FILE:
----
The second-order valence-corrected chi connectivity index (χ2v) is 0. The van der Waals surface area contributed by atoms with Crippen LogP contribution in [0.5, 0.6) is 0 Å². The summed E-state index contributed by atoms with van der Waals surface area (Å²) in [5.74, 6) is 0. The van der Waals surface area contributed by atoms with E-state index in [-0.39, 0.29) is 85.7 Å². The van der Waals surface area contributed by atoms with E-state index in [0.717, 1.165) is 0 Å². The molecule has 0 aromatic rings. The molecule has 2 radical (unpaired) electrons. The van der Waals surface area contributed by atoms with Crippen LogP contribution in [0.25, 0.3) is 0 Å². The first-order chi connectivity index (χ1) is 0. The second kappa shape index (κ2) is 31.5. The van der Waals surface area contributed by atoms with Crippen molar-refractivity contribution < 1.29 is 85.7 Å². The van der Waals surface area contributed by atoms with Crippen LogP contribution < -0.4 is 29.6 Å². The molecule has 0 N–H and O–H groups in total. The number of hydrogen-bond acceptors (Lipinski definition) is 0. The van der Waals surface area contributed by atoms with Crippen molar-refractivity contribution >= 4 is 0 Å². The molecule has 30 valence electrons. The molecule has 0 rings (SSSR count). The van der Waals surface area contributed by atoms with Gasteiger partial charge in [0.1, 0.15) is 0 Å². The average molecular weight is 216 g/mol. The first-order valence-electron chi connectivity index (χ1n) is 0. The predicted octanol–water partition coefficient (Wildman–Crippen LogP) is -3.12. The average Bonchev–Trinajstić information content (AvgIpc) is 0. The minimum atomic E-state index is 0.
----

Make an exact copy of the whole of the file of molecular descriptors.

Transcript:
The second-order valence-corrected chi connectivity index (χ2v) is 0. The van der Waals surface area contributed by atoms with Crippen LogP contribution in [0.5, 0.6) is 0 Å². The summed E-state index contributed by atoms with van der Waals surface area (Å²) in [5.74, 6) is 0. The van der Waals surface area contributed by atoms with E-state index in [-0.39, 0.29) is 85.7 Å². The van der Waals surface area contributed by atoms with E-state index in [0.717, 1.165) is 0 Å². The molecule has 0 aromatic rings. The molecule has 2 radical (unpaired) electrons. The van der Waals surface area contributed by atoms with Crippen LogP contribution in [0.25, 0.3) is 0 Å². The first-order chi connectivity index (χ1) is 0. The second kappa shape index (κ2) is 31.5. The van der Waals surface area contributed by atoms with Crippen molar-refractivity contribution < 1.29 is 85.7 Å². The van der Waals surface area contributed by atoms with Crippen LogP contribution < -0.4 is 29.6 Å². The molecule has 0 N–H and O–H groups in total. The number of hydrogen-bond acceptors (Lipinski definition) is 0. The van der Waals surface area contributed by atoms with Crippen molar-refractivity contribution >= 4 is 0 Å². The molecule has 30 valence electrons. The molecule has 0 rings (SSSR count). The van der Waals surface area contributed by atoms with Gasteiger partial charge in [0.1, 0.15) is 0 Å². The average molecular weight is 216 g/mol. The first-order valence-electron chi connectivity index (χ1n) is 0. The predicted octanol–water partition coefficient (Wildman–Crippen LogP) is -3.12. The average Bonchev–Trinajstić information content (AvgIpc) is 0. The minimum atomic E-state index is 0.